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From the introduction to The Journal, Summer 1998.

Unusually, three of the contributions in this number of INTERCHURCH FAMILIES are on the subject of interfaith families. One looks at Jewish-Christian marriages from the pOine of view of a pastor, a rabbi. A second considers Christian-Moslem marriages from the perspective of a participant in interfaith dialogue. The third is written by a practitioner - a Catholic married to a Hindu. 

It is not that the Association of Interchurch Families intends to be directlyconcerned with interfaith marriages. It is an intrafaith movement, working on holding together differences within the one Christian faith. It is however concerned to see interchurch marriages as one example of cross-frontier marriages, of which there are many kinds. This wider perspective can throw light on the specific situation of interchurch families. It can highlight the issues which are common to all, as well as clarify the differences. It can, in addition, help us to see whether some of the lessons learned in the pastoral care of interchurch families over the past three decades can be applied to that of other kinds of cross-frontier marriages, and in particular to interfaith marriages. There are more and more of such marriages in our pluralist society. our global village, and (hey raise urgent and difficult questions. All three contributions will help interchurch families with this two-fold reflection. 

Some interchurch couples will feel a particular rapport with Astrid and Kalpesh because they are "practitioners", themselves involved in the struggle to hold together their two very different faith communities in their one marriage. Astrid has written: "The more I read your journal the more it strikes me how much we have in common, interchurch families and interfaith families. I draw hope and inspiration from interchurch families. There are times when I get a lump in my throat reading your life-experiences, because my husband and I have known the same pain, our children the 'same uncertainty. I guess it all seems from our basic need for unity in [he family - "one flesh". Your struggle is our struggle. For us, however, the struggle is wider, as it seeks to place Christ in relation to Abba, to remember that Christ, after all, was theocentric, and being christocentric does not exclude the possibility of being theocentric. As for our families, surely they stand as a sign of God's favour. for they continue to be communities of life and love despite all that tries to break them up."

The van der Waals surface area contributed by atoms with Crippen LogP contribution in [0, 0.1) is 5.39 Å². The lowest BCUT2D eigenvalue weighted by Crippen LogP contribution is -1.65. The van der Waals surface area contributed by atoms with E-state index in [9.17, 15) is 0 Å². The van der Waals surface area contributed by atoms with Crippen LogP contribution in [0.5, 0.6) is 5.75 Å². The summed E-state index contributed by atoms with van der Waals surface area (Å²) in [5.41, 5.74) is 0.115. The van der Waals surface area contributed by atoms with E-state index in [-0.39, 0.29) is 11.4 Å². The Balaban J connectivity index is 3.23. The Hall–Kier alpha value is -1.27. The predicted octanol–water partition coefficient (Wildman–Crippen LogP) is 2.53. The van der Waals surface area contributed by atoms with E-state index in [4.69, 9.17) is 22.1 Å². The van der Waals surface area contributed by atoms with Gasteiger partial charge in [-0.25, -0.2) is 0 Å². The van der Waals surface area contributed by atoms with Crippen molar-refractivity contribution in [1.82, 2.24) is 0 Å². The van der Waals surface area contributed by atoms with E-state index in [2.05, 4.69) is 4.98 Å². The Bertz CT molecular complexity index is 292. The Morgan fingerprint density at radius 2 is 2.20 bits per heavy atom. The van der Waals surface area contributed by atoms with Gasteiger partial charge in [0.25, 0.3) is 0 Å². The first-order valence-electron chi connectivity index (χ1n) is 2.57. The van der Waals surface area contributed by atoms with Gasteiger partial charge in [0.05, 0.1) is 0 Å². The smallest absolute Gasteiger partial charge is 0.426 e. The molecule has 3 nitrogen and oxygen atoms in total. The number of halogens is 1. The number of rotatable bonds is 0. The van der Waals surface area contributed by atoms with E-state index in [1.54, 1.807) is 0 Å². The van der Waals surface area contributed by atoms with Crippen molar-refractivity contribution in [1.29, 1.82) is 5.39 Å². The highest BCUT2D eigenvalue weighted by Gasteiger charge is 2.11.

When she read Fr George Kilcourse's Beatitudes for Interchurch Familiesin our last number, Astrid immediately set to work to write a version for interfaith families. Blessed are the interfaith spouses who are aware of the limits of their individual spiritual experience and are open to the God-experience of their partners who belong to another religion; they shall reign with God .... Blessed are the interfaith couples who in humility risk the darkness of moving with the Spirit; they shall inherit the earth .... Blessed are the interfaith parents who dare to teach their children to centre themselves on the "I AM" who goes beyond all human boundaries and limitations; they shall see God .... 

As interchurch families let us keep also in our hearts and prayers those couples who struggle in their marriage with the greater interfaith divide. 

Ruth Reardon